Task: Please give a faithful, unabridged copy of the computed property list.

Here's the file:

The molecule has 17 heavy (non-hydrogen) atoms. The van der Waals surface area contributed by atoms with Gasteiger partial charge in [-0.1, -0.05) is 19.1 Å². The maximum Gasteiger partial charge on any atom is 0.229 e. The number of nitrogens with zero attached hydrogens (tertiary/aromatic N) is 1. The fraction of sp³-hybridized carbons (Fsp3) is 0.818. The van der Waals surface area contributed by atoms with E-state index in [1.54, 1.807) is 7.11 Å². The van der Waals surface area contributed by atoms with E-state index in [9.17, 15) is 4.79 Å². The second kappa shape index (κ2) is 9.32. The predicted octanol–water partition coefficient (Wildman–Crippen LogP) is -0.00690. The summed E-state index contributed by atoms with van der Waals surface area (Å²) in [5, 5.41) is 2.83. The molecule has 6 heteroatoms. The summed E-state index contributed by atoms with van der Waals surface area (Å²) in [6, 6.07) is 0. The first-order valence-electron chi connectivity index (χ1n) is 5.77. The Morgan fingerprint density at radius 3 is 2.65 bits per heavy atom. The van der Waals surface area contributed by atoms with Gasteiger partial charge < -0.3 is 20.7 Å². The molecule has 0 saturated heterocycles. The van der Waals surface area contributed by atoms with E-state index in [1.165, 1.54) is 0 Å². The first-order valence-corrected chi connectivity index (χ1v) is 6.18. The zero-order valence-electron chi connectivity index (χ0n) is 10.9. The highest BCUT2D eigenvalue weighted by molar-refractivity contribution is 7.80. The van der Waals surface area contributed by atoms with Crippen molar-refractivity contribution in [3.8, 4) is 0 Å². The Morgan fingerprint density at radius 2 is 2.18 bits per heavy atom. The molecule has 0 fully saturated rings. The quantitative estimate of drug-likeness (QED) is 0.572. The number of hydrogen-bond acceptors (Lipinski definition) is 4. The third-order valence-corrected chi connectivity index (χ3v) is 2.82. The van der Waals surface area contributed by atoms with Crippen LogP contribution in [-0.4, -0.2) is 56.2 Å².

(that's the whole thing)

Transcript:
The molecule has 17 heavy (non-hydrogen) atoms. The van der Waals surface area contributed by atoms with Gasteiger partial charge in [-0.1, -0.05) is 19.1 Å². The maximum Gasteiger partial charge on any atom is 0.229 e. The number of nitrogens with zero attached hydrogens (tertiary/aromatic N) is 1. The fraction of sp³-hybridized carbons (Fsp3) is 0.818. The van der Waals surface area contributed by atoms with E-state index in [1.54, 1.807) is 7.11 Å². The van der Waals surface area contributed by atoms with E-state index in [9.17, 15) is 4.79 Å². The second kappa shape index (κ2) is 9.32. The predicted octanol–water partition coefficient (Wildman–Crippen LogP) is -0.00690. The summed E-state index contributed by atoms with van der Waals surface area (Å²) in [5, 5.41) is 2.83. The molecule has 6 heteroatoms. The summed E-state index contributed by atoms with van der Waals surface area (Å²) in [6, 6.07) is 0. The first-order valence-electron chi connectivity index (χ1n) is 5.77. The Morgan fingerprint density at radius 3 is 2.65 bits per heavy atom. The van der Waals surface area contributed by atoms with Gasteiger partial charge < -0.3 is 20.7 Å². The molecule has 0 saturated heterocycles. The van der Waals surface area contributed by atoms with E-state index in [1.165, 1.54) is 0 Å². The first-order valence-corrected chi connectivity index (χ1v) is 6.18. The zero-order valence-electron chi connectivity index (χ0n) is 10.9. The highest BCUT2D eigenvalue weighted by molar-refractivity contribution is 7.80. The van der Waals surface area contributed by atoms with Crippen molar-refractivity contribution in [3.8, 4) is 0 Å². The Morgan fingerprint density at radius 2 is 2.18 bits per heavy atom. The molecule has 0 fully saturated rings. The quantitative estimate of drug-likeness (QED) is 0.572. The number of hydrogen-bond acceptors (Lipinski definition) is 4. The third-order valence-corrected chi connectivity index (χ3v) is 2.82. The van der Waals surface area contributed by atoms with Crippen LogP contribution in [-0.4, -0.2) is 56.2 Å².